Blog, Cognitive computing

Cogito and cognitive biases

As humans immersed in an ocean of data, we strive to take advantage of all of the information available to us in a way that is both rational and logical. However, whether we realize it or not, we make many decisions based on our gut instinct, on limited personal experience and on very little information, often from unverifiable sources (for example, infographics, posts or articles or even celebrities who promote products that we’re interested in).

We often assume that the first page of search results are the “right” results, and these become our point of reference around which to make our considerations. We may add that to the fact that it’s practically in our DNA to prefer and actively seek out the information, ideas and opinions that match their own while discarding information to the contrary. This is known as “confirmation bias”.

Soon, we completely ignore the results of our research because we tend to over value and attach ourselves to the first piece of information offered to us that confirms our preconceived ideas. This is known as “anchor bias”. (The book “Thinking, Fast and Slow” by psychologist and nobel prize winner Daniel Kahneman covers these topics in depth).

Regardless of how limited our base data may be and the errors or noise that it may contain, other distortions are lurking that contribute to us making choices that are less logical and instinctive. For one, many of us are subject to what is known as the “sunk cost fallacy.” This essentially means that we may be more motivated by the prospect of loss than the promise of gains. If we’ve already invested in something, we may continue to invest in it, even if it has proven to be a poor choice (that has a lot to do with humans’ innate aversion to losing, but that’s another post). Additionally, we may take the mental shortcut known as an “availability heuristic” to give greater relevance in decision making to things that are top of mind (often driven by the rapid succession of information pushed to us), even if they’re not actually relevant.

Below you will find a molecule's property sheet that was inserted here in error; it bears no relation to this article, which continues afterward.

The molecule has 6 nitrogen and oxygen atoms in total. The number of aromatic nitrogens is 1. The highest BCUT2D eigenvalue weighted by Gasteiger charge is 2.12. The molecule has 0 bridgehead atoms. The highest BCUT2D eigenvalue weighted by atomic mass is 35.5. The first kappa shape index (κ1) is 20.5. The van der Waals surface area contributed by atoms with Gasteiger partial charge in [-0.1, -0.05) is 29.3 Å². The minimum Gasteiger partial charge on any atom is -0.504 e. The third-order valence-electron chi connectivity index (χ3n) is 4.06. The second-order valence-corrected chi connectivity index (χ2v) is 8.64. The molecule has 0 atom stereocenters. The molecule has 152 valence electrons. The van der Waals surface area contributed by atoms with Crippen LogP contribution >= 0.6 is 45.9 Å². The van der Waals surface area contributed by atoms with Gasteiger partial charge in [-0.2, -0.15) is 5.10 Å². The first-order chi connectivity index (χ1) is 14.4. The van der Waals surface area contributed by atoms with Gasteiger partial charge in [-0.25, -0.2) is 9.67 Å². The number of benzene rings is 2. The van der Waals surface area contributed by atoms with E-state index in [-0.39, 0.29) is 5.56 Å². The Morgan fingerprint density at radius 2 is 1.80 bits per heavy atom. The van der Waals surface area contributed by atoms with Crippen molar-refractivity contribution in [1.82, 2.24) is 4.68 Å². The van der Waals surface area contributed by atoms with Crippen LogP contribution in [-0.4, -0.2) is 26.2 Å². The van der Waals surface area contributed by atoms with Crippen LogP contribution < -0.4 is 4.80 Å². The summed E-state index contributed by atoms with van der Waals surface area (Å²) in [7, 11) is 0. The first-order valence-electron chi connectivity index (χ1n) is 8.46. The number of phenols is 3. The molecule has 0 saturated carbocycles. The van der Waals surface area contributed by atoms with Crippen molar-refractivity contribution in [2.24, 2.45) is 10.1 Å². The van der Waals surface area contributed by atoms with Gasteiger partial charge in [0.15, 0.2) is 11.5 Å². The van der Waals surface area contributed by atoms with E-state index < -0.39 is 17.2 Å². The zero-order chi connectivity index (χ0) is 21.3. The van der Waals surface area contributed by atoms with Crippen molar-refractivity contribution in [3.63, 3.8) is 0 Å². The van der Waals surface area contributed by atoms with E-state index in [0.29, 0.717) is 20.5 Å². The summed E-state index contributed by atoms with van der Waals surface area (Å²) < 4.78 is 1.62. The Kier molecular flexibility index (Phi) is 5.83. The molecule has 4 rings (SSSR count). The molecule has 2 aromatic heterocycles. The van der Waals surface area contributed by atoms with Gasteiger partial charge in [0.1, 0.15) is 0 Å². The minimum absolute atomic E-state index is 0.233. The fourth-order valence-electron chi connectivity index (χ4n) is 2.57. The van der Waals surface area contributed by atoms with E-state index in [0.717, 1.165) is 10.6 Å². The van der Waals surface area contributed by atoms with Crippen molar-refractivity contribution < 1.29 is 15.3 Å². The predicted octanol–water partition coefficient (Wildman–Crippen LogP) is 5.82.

Helping people make the best decisions in a timely manner is the true added value of cognitive computing. While it cannot completely prevent these cognitive biases that instinctively trigger our brains, it can mitigate the damage. Thanks to its enrichment of the information on which we base our choices, cognitive computing can reduce the noise in information and offer quality content and documentation that might otherwise be ignored.

With deep semantic analysis, we can transparently and automatically help people make better decisions. Cognitive computing helps by making various types of content accessible and verifiable, especially heterogenous types of content focused on a specific topic of interest and provides new interpretations, suggesting unexpected relationships between data based on any inspiration or choice.

And, it offers new ways of interpreting reports and data that are at the foundation of knowledge gathering and decision making.

The cognitive Cogito technology analyzes content the way that people do, proposing results that anyone can independently verify (unlike cryptic statistical-mathematical algorithms where the output itself is a challenge to work with, much less to interpret).

Thanks to the structured, built-in knowledge (common sense knowledge) on which Cogito is based (the result of hundreds of human years of development), Expert System’s technology helps us overcome the cognitive biases typical of human thinking. It minimizes the distortions that arise from noise generated from irrelevant data and, like a wise counselor, supports our choices by offering the best, most tangible and targeted content available. Cogito: “more haste, less speed” ).

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